Cul Beag from the east Walking

One of the island-like peaks so characteristic of Assynt and Coigach, Cul Beag may lack the spiky cuteness of neighbouring Stac Pollaidh, or the impressive scale of nearby Cul Mor, but nevertheless it's a bold sandstone lump that stands very much on its own merits, with a summit view as grand as any. There are shorter ways up, but the approach from the east described here feels less abrupt.

A break in the clouds on Cul Beag  © Dan Bailey -
A break in the clouds on Cul Beag
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Detailed description

NC1849108102 From the A835 just south of Knockan Crag head west-northwest, crossing the line of the old road (possible alternative parking) to pick up a stalker's track. This curves downhill to the southern end of Lochan Fada. Beyond a small ford is a second larger burn crossing (wet feet a possibility in spate conditions - look for the stepping stones). Stay with the track for a further few hundred metres, then before it begins to descend towards Loch nan Ealachan, look out for a cairn marking the junction with a muddy footpath on the left.

NC1757408369 Take this path roughly west. Step over a wire fence and cross a boggy area, then follow your nose - and the occasional small cairn - towards Cul Beag, making a rising traverse across the rough southern flank of Creag Dubh. The ground underfoot can be very wet, and the path often indistinct.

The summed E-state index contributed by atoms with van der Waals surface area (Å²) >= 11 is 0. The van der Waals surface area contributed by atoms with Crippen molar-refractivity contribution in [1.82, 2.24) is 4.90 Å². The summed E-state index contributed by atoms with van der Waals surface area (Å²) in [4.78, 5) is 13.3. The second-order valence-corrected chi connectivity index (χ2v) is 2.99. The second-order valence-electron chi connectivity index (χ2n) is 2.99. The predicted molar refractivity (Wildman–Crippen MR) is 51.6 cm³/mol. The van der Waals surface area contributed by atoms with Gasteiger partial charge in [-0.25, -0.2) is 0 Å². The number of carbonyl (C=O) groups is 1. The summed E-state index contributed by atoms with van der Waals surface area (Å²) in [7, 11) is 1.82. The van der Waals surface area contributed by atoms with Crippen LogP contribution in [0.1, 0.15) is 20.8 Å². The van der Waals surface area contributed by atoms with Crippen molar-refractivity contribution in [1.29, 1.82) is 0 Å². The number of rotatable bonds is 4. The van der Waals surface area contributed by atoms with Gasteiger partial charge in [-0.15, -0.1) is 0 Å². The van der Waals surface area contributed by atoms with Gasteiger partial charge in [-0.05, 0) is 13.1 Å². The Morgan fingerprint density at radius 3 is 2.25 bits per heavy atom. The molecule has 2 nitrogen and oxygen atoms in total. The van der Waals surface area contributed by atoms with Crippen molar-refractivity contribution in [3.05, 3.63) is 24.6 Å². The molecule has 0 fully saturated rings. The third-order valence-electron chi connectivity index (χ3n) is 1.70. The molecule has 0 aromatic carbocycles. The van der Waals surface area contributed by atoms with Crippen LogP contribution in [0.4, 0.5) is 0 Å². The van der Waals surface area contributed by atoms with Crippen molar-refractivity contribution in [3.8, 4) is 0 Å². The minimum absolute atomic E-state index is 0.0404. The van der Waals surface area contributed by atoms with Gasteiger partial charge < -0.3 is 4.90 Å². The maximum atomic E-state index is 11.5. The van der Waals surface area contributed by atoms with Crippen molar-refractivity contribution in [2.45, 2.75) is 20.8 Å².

NC1555308512 The huge lump of Meall Dearg rises due ahead, a satellite peak of Cul Beag. Steer left of its craggy northeast flank, following vague traces of path steeply uphill to the rocky twin summits.

NC1480108659 From the col between the tops descend west-northwest, passing a notch with a spectacular view across to Cul Mor before descending to Lochan Uaine, a shallow pool on the bealach immediately beneath Cul Beag's summit slopes. The final ascent is go-anywhere ground up a series of steep grassy terraces, with signs of previous footfall rather than a single well-defined path (the most obvious trail traversing north onto the hill's precipitous northeast face is best left to mountaineers with an exploratory bent). As you gain height it's worth trending right to join the final ridge leading to the cairn marking the summit.
The watery heart of Inverpolly from Cul Beag  © Dan Bailey -
The watery heart of Inverpolly from Cul Beag
© Dan Bailey -

NC1403408817 With steep ground dropping away to the north and west, the summit of Cul Beag is a fantastic viewpoint. Shorter, steeper descents are available, but most people will prefer to go back the way they came. If descending in poor visibility, make sure to bear right of the steeper ground on Meall Dearg's northeast flank. The return through the lower bogs is soggy, but quick.

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